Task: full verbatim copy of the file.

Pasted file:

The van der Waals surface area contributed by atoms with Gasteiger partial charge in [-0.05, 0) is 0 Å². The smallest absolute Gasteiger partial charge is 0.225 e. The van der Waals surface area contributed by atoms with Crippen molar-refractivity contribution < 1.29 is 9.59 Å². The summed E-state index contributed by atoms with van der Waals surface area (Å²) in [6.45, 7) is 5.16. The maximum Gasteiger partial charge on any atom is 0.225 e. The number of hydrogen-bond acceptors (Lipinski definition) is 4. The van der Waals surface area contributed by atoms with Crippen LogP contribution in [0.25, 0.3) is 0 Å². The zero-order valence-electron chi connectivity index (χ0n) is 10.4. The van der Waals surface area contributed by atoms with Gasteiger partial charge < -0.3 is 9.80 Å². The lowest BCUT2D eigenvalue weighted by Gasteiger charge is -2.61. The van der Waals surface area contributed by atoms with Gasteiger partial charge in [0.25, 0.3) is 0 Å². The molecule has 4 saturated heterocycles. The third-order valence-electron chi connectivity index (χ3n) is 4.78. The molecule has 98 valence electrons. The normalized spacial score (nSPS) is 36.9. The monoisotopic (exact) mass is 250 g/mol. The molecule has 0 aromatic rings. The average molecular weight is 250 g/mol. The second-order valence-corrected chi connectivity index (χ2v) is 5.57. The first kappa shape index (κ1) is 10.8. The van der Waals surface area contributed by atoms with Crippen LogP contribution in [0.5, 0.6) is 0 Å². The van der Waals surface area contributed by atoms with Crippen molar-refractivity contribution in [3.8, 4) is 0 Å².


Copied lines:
The van der Waals surface area contributed by atoms with Gasteiger partial charge in [-0.05, 0) is 0 Å². The smallest absolute Gasteiger partial charge is 0.225 e. The van der Waals surface area contributed by atoms with Crippen molar-refractivity contribution < 1.29 is 9.59 Å². The summed E-state index contributed by atoms with van der Waals surface area (Å²) in [6.45, 7) is 5.16. The maximum Gasteiger partial charge on any atom is 0.225 e. The number of hydrogen-bond acceptors (Lipinski definition) is 4. The van der Waals surface area contributed by atoms with Crippen LogP contribution in [0.25, 0.3) is 0 Å². The zero-order valence-electron chi connectivity index (χ0n) is 10.4. The van der Waals surface area contributed by atoms with Gasteiger partial charge < -0.3 is 9.80 Å². The lowest BCUT2D eigenvalue weighted by Gasteiger charge is -2.61. The van der Waals surface area contributed by atoms with Gasteiger partial charge in [0.25, 0.3) is 0 Å². The molecule has 4 saturated heterocycles. The third-order valence-electron chi connectivity index (χ3n) is 4.78. The molecule has 98 valence electrons. The normalized spacial score (nSPS) is 36.9. The monoisotopic (exact) mass is 250 g/mol. The molecule has 0 aromatic rings. The average molecular weight is 250 g/mol. The second-order valence-corrected chi connectivity index (χ2v) is 5.57. The first kappa shape index (κ1) is 10.8. The van der Waals surface area contributed by atoms with Crippen LogP contribution in [0.5, 0.6) is 0 Å². The van der Waals surface area contributed by atoms with Crippen molar-refractivity contribution in [3.8, 4) is 0 Å².